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Arabella Steinbacher - Beethoven Violin Concerto

As of June 20, the Mainly Mozart Festival is done for 2015. The final concert was a study in contrasting styles of music. Or perhaps I should say contrasting moods instead of style.

The entire first half of the concert was Beethoven’s Violin Concerto. This is Beethoven at his most contemplative. The opening statement of the solo violin is lyrical and reflective instead of impressive. Even in the more intricate sections Beethoven appears to be exploring relationships.

Tradition tells us to think about concertos as conversations between the solo part and the orchestra. That is so dispassionate. I’m guessing it was a Victorian musicologist who came up with such a sterile idea.

Beethoven’s music wasn’t a conversation — it was a relationship. It was an affair. It was an interaction far beyond the confines of a conversation. Conversations are part of a relationship, yes. However a relationship is also traveling together to new places, eating together, sleeping together and a hundred other things which create a relationship. To call this concerto a conversation would only be scratching the surface.

Dutch violinist Simone Lamsma played her part almost as if she were outside herself. She appeared to be engaged with Beethoven on a level we seldom encounter.

Musicians often speak of letting the music come through them, but in this case it was apparent that Beethoven’s music was coming through her in a pure state. This experience was unsullied by ego or an effort to impress. It was Beethoven via Lamsma as opposed to Beethoven a la Lamsma.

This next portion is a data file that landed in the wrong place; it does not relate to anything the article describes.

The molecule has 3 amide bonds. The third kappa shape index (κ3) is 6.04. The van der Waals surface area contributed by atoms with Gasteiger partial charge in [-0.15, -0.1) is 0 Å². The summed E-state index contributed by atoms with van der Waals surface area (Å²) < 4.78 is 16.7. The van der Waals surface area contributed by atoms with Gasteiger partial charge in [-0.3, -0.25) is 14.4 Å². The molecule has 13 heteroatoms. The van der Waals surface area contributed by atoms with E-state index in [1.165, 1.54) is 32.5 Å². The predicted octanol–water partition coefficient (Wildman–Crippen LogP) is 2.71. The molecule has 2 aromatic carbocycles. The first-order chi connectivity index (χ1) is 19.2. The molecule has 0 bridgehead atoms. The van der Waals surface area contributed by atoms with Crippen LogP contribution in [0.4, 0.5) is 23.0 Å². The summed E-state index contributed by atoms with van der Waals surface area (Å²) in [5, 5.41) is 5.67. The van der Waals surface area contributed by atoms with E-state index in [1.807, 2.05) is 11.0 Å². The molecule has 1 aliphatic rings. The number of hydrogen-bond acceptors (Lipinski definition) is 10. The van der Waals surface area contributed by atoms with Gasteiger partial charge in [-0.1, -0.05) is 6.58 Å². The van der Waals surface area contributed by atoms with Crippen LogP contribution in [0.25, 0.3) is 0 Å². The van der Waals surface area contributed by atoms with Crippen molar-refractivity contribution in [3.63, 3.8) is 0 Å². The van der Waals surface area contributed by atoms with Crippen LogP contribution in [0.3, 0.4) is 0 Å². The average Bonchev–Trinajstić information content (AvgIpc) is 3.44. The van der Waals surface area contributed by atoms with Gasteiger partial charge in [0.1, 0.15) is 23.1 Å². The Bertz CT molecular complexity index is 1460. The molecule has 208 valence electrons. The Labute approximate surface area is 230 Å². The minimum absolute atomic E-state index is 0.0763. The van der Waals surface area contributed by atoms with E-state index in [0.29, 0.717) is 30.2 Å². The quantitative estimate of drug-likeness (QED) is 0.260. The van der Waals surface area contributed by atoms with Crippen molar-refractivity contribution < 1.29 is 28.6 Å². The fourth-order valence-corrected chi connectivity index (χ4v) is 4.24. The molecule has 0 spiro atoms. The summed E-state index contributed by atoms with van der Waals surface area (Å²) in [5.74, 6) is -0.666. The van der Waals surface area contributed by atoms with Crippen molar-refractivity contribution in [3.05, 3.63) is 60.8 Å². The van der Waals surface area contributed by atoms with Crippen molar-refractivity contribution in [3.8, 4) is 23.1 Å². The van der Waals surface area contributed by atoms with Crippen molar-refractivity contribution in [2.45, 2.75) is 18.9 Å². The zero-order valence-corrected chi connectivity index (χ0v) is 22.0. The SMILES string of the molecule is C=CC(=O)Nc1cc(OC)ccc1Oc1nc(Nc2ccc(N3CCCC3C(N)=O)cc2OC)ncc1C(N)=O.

The second half of the concert was a rare J. C. Bach symphony and the famous Mozart Symphony No. 40. This orchestra is such a polite organism.

They went out of their way to not pull focus from the soloist during the Beethoven — compromise also a part of relationship — but in the second half they let it all hang out.

The tempo of the Mozart was aggressive, perhaps even, dare I say, dangerous. Maestro Francis was taking no prisoners. If you’ve got an Aston Martin, such as this orchestra, you’ve got to drive it fast. You’ve got to step on the gas and get "all sideways" in the turns. Perhaps Francis has been taking lessons from The Stig.

Whatever the case may be, the performance was one to remember.

Now we enter the 49-week wait for the mountaintop to return to San Diego in June of 2016.

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